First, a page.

Growing up as I did (with a father who loved to constantly relive his glory days), I listened to Weird Al a lot. I watched the music video to “Trapped in the Drive-Thru” a million times, played “Virus Alert” on my iPod shuffle and knew all the lyrics to “EBay.” My dad listened to the classics, reminisced about listening to Weird Al on Dr. Demento’s radio show and told me over and over again the story about how, when he was in college, he and Weird Al got lunch together. So when Weird Al’s Ridiculously Self-Indulgent Ill-Advised Vanity Tour came to The State Theatre, obviously my dad and I got tickets. I’ll admit, while I’ve listened to a few of Al’s more recent singles, I hadn’t truly listened to him since the days of my iPod Shuffle. The tour was also self-described as “scaled-down,” featuring older, original songs rather than parodies.
The Districts released their new album Popular Manipulations August 11, featuring their former indie rock sound, but richer and more developed. The band hails from Pennsylvania and earned their modest fame during their high school years. The album opens with the song “If Before I Wake.” The lyrics open with “thunder woke me up, it was storming in the city, I was suddenly wide awake.” The song is the perfect introduction for the lyrically exciting album, as it acts as a wake up call for the band’s new success. The lyrics “too blessed to be depressed” and “god, I’m bending over, love me” perfectly exemplify Rob Grote’s raspy and addicting voice that captures and keeps the listener’s attention. “Violet” is the second song on the album that touches on past memories.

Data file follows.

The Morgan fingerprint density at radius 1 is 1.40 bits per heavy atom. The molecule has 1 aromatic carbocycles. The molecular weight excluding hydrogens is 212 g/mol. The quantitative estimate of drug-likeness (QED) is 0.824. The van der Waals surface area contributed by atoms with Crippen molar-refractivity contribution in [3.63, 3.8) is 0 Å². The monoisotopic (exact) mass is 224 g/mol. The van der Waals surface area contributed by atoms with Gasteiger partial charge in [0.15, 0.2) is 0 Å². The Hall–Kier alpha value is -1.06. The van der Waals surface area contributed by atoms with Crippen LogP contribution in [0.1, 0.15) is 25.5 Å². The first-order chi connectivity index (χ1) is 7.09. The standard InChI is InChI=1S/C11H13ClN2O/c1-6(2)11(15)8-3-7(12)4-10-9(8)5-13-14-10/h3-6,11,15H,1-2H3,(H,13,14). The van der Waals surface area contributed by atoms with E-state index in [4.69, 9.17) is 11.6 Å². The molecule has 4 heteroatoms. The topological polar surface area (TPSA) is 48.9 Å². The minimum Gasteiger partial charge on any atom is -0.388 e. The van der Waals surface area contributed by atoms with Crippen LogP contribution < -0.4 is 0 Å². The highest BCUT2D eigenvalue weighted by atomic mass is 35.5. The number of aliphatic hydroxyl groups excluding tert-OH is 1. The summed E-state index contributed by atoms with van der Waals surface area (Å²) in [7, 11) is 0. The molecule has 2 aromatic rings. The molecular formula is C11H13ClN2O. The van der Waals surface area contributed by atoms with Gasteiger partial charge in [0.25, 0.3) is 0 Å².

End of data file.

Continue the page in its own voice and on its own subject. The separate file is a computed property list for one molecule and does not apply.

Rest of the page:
This past Friday, Dan Smalls Presents treated us to a lovely and endearing performance at the State Theatre of Ithaca by inviting Regina Spektor to pay the city a visit. Waiting for the start of the concert, the theater was loud and everyone seemed in a slight daze, presumably from the recent turn of the weather, or maybe as a residual effect from the week’s earlier presidential debate. The cold outside had everyone shedding layers of coats, or drinking off the chill, or both. A half hour after the projected start time, as people could be heard asking their neighbors, “The opener hasn’t even started yet?” Spektor waltzed out onto the stage with drummer Mathias Kunzli, cellist Yoed Nir and keyboardist Brad Whiteley. “Oh my gosh she’s so cute!” I heard someone half-whisper off to my left.
This past Tuesday at the State Theatre, Sinkane opened up the night’s show sounding an awful lot like I would have preferred to have them instead of Pumarosa opening for Glass Animals the week before. With a sound more tangible and less clean than Glass Animals, Sinkane seems like it would have made a solid pick. The sentiment may not have been shared by all that many, though. In the moments before they took to the stage, a kindly usher standing behind me advised, “If you don’t have earplugs—they’re loud.”
The band, with front man Ahmed Gallab, exudes a kind of warm, accessible music when you listen to their recorded work, and does a fairly good job of transmitting that same atmosphere when playing live. Their sound is a blend between jazz, funk, Sudanese pop, and German experimental rock, which collide together to create an experience that hits you at once familiar and unique.